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What is it?

Tinnitus is the medical term for what is often called ringing of the ears.


Many different things can cause ringing of the ears including loud noises, head trauma, medicines (such as aspirin or quinine), infection, tumors, strokes, poor circulation, aging, genetics and certain diseases. Ultimately, all of these lead to damage or compromised function of the auditory nerve through which our brains receive and perceive sound signals.

Signs and Symptoms:

Although "ringing" of the ears is described, many patients with tinnitus describe it as a roar, hiss, buzz, or high-pitched whine. This noise may be constant or come and go. The noise is usually not as noticeable when you are active and is more noticeable when you are quiet or at rest. Consequently, some people with tinnitus have difficulty sleeping. If the noise is loud and constant, it may make it difficult to hear conversation, particularly in a crowded, noisy room. There may or may not be hearing loss along with the tinnitus. Sometimes increased headaches, dizziness, or a feeling of ear fullness/pressure may be associated with tinnitus.

Wellness Recommendations:

Avoid loud noises. Wear ear protection if you work around loud noise. If you smoke, quit. Your tinnitus may improve if you do not smoke.

Medical Care:

Caregivers will ask you questions and then examine you. An audiogram (hearing test) will be done to learn what is causing the tinnitus. Medicine, surgery, or a hearing aid may be needed to treat the tinnitus.

Dietary Measures:

  • Tinnitus symptoms may be decreased if you avoid caffeine and salt in your diet.

Herbs and Supplements:

Before taking any herbs or supplements, ask your caregiver if it is OK. Talk to your caregiver about how much you should take. If you are using this medicine without instructions from your caregiver, follow the directions on the label. Do not take more medicine or take it more often than the directions tell you to. The herbs and supplements listed may or may not help treat your condition.



      Complementary Therapies:

      • For a short time, acupuncture may help tinnitus.
      • Biofeedback may help tinnitus.
      • Hypnosis may help tinnitus.
      • You may find it helpful to talk to a counselor about your tinnitus.
      • Noise generators that can partially mask the tinnitus may be helpful.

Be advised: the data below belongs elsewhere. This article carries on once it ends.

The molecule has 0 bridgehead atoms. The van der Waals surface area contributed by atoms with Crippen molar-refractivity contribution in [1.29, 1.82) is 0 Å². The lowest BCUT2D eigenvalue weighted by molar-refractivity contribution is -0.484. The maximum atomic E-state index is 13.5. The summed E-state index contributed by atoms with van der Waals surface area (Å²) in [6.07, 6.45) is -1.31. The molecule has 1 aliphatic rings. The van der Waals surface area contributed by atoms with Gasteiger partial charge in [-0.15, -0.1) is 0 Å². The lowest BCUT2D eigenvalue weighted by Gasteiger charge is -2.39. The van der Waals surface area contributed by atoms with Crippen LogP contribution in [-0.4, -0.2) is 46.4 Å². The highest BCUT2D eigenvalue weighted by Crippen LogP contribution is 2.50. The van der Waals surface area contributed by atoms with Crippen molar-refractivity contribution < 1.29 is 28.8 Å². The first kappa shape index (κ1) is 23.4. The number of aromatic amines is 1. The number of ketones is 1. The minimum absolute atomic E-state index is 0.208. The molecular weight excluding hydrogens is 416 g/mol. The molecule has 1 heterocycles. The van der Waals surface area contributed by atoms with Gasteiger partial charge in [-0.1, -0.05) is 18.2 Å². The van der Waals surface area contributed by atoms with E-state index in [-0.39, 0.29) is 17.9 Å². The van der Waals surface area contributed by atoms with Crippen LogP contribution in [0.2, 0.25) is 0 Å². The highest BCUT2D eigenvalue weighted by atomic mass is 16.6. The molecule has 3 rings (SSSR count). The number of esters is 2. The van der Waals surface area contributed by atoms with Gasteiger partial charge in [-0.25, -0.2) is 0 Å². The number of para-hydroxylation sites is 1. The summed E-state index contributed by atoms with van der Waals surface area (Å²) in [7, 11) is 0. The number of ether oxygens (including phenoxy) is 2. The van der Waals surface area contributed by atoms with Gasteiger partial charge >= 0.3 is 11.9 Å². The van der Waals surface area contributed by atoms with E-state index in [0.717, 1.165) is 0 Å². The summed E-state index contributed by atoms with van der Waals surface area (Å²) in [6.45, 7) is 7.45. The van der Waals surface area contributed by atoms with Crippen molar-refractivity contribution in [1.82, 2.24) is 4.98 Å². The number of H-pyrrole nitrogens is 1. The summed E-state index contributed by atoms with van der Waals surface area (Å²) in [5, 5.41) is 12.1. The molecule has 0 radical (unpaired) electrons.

Care Agreement:

      You have the right to help plan your care. To help with this plan, you must learn about your health condition and how it may be treated. You can then discuss your treatment options with your caregivers. Work with them to decide what care will be used to treat your tinnitus. You always have the right to refuse treatment


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      2. Carmen R & Svihovec D: Relaxation-biofeedback in the treatment of tinnitus. Am J Otol 1984; 5(5):376-381.

      3. Carrick DG, Davies WM, Fielder CP et al: Low-powered ultrasound in the treatment of tinnitus: a pilot study. Br J Audiol 1986; 20(2):153-155.

      4. Furugard S, Hedin PJ, Eggertz A et al: Acupuncture worth trying in severe tinnitus. Norrlands Universitetssjukhus, Umea. Lakartidningen 1998; 95(17):1922-1928.

      5. Hazell JW, Wood SM, Cooper HR et al: A clinical study of tinnitus maskers. Br J Audiol 1985; 19(2):65-146.

      6. Meyerhoff WL& Mickey BE: Vascular decompression of the cochlear nerve in tinnitus sufferers. Laryngoscope 1988 Jun; 98(6 pt 1):602-604.

      7. Rosenberg SE, Silverstein H, Rowan PT et al: Effect of melatonin on tinnitus. Laryngoscope 1998; 108(3):305-310.

      8. Shemesh Z, Attias J, Ornana M et al: Vitamin B12 deficiency in patients with chronic-tinnitus and noise-induced hearing loss. Am J Otolaryngol 1993; 14(2):94-99.

      9. Wilson PH, Henry JL, Andersson G et al: A critical analysis of directive counselling as a component of tinnitus retraining therapy. Br J Audiol 1998; 32(5):273-286.

      Last Updated: 12/4/2015

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